A clean check-up - and an update on advances in melanoma research

Even if 3 ½ years is not a milestone generally marked in cancer survival, we came away from our visit with Dr. Evan Lipson at Johns Hopkins University Hospital yesterday with smiles and relief on two fronts. Not only does Robert continue to show no evidence of disease after his primary melanoma was removed in June 2012, but the report we heard on progress in melanoma research since his diagnosis is exciting and encouraging.

First, a brief recap (or feel free to skip to the first subhead below): Robert’s rather large, probably nodular melanoma lesion was discovered in April 2012 when his dermatologist removed what we thought was a cyst from his scalp. Because it didn’t show up on the skin looking like melanoma, the biopsy report said he had metastatic melanoma – at that time a condition with very poor prognosis (and still not what you want to hear today).

After surgery to remove the lesion from his scalp and a skin graft, consultations with melanoma experts at Hopkins and the University of Pennsylvania plus a report from scientists at Stanford University led us to the conclusion that Robert’s lesion was either primary dermal melanoma or nodular melanoma.

In either of those cases, the advice from all the melanoma specialists we consulted was the same: be vigilant in following up with the dermatologist and oncologist and, if you choose to, enroll in a clinical trial looking into melanoma vaccines designed to boost the immune system’s response to any melanoma cells floating around in the body undetected. So, that’s what we did.

(Click here if you want to read our melanoma story from the beginning.)

N.E.D. – all clear for now

In addition to the GVAX trial, Robert enrolled in a five-year follow-up study, and yesterday’s visit with Dr. Lipson in Baltimore was the annual check-up that’s part of that study. He had the scans here in D.C. at Sibley Hospital (where we see Dr. Lipson for the periodic check-ups recommended during the first five years after a melanoma lesion is resected), so we already knew the radiologists found no evidence of metastatic disease (N.E.D.). This visit included the blood work that confirmed everything else was ok.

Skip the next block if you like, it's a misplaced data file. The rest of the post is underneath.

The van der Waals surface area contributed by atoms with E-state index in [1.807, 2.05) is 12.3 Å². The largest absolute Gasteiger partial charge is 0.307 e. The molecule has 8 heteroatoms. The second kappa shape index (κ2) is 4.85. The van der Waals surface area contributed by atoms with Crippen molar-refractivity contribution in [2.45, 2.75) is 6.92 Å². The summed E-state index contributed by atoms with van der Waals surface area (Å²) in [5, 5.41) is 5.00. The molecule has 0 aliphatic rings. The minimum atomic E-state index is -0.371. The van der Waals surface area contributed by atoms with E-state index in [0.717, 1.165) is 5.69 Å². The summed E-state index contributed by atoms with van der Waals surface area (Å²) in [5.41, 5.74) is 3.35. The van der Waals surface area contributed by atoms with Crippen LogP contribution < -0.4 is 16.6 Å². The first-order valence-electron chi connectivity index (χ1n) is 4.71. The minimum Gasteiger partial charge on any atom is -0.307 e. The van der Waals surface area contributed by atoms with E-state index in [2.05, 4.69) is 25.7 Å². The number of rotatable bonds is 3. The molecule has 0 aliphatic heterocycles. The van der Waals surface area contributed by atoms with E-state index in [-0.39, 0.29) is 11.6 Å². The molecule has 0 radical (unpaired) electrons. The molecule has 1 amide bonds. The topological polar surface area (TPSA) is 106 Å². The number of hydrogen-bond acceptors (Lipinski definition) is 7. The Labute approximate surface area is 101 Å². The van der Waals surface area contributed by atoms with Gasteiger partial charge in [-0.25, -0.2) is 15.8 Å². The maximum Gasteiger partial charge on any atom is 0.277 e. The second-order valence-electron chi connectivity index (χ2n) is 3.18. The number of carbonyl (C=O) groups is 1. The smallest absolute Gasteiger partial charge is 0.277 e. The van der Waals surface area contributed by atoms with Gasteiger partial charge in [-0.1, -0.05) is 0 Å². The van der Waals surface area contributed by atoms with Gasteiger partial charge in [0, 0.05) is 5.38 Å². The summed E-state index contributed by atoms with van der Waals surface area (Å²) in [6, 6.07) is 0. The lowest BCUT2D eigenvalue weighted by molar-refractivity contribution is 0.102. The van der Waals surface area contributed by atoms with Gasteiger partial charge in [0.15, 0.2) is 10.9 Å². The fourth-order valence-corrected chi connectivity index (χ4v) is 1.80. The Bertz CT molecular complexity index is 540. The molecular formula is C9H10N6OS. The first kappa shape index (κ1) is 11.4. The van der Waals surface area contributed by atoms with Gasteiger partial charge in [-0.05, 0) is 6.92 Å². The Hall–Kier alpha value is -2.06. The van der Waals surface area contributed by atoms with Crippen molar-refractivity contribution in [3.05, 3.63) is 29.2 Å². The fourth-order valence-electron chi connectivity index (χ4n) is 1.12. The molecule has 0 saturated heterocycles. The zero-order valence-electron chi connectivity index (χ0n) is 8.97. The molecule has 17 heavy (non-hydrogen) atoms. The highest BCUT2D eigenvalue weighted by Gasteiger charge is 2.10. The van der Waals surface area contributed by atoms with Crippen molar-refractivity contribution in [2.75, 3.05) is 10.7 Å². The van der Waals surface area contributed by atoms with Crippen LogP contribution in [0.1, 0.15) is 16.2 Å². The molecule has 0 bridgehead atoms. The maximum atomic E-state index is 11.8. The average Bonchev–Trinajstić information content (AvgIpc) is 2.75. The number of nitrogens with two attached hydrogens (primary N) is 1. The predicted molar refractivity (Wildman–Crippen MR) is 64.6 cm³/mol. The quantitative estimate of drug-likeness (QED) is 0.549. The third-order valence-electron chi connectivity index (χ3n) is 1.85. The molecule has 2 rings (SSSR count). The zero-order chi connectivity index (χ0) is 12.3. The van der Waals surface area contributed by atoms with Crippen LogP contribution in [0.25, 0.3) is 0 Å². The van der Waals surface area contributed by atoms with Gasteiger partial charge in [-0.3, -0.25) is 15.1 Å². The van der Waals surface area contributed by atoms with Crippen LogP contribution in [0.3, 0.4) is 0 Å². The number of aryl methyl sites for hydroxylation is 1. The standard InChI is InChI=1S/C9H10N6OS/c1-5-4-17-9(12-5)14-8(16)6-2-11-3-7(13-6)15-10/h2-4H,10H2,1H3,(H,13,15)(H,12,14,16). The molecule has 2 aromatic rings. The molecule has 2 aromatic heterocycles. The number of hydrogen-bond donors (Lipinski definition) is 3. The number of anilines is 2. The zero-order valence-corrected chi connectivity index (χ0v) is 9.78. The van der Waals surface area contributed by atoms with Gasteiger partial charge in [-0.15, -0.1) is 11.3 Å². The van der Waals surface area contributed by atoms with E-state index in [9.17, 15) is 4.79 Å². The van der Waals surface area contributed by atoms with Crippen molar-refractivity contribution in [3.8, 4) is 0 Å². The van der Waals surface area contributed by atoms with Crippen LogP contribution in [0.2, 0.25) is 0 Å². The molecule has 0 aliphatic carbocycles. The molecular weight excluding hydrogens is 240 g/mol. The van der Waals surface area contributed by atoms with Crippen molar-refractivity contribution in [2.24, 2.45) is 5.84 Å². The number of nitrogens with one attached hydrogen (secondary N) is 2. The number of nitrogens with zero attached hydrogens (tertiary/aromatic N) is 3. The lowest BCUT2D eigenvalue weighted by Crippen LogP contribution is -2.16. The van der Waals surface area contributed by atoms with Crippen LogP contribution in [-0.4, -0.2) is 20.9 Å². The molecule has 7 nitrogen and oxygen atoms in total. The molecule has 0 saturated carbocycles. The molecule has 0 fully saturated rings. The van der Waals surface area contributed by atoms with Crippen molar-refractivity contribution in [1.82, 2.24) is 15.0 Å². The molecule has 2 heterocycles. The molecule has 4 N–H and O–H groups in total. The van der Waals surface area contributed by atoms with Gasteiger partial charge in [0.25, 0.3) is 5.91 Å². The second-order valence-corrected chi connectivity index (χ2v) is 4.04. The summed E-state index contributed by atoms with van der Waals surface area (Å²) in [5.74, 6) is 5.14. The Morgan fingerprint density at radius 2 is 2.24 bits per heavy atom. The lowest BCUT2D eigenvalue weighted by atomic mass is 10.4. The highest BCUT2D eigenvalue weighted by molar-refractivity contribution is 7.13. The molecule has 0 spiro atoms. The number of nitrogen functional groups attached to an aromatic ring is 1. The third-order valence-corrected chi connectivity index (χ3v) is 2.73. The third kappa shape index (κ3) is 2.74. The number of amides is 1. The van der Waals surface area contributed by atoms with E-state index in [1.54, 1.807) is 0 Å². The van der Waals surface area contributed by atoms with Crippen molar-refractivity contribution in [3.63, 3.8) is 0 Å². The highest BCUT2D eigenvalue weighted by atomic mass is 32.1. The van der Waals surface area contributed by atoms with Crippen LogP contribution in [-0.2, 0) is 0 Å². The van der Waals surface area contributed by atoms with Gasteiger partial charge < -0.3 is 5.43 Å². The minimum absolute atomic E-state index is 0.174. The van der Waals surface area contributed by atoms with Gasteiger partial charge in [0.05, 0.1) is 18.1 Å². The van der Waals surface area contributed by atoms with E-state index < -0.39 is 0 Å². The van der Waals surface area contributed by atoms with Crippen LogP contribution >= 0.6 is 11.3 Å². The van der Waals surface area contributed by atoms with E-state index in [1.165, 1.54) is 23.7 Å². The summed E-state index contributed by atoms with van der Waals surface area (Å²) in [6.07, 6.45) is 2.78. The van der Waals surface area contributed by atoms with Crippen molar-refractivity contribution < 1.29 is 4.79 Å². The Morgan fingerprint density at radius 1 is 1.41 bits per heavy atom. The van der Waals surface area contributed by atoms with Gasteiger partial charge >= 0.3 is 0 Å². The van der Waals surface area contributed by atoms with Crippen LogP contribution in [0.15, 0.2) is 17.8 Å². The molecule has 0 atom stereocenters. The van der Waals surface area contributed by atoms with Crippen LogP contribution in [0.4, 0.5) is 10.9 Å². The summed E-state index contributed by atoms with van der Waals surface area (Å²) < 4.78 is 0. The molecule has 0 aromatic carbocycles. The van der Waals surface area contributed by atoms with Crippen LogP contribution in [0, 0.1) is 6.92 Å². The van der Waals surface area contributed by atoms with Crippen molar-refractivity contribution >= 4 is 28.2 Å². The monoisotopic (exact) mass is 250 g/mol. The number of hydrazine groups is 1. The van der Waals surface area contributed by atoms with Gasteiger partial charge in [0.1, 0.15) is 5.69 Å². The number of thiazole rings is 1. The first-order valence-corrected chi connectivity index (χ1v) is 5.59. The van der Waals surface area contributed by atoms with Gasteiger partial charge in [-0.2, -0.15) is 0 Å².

Dr. Lipson stretched the time for follow-up scans to six months; we will see him next at Sibley in June. This is not unexpected for a patient who is 3+ years N.E.D., and I know if he suspected anything was amiss we would be scheduled to see him sooner. N.E.D. scan results are reassuring whenever we get them, and I am more at ease now than I was a year ago with a half-year interval between scans. All is well.

Update on melanoma research and treatment

On the way to Baltimore Robert read the paper that was published on the vaccine trial he participated in, but as it was written in med-speak he couldn’t understand it. So, after razzing Dr. Lipson (a former CNN producer) about forgetting how to write properly, we asked for a summary.

Dr. Lipson said the GVAX trial that Robert participated in produced mixed results. On the one hand, in looking at the tissues taken from study participants after the vaccinations, researchers saw increases in the types of cells that they hope would augment immune activity and decreases in the kinds of T cells that would hold back or block immune attacks. However, they didn’t find increases in cells that would indicate active anti-melanoma immune responses. This may be because the study cohort consisted of patients with resected melanoma – in other words, mostly patients who didn’t have active disease.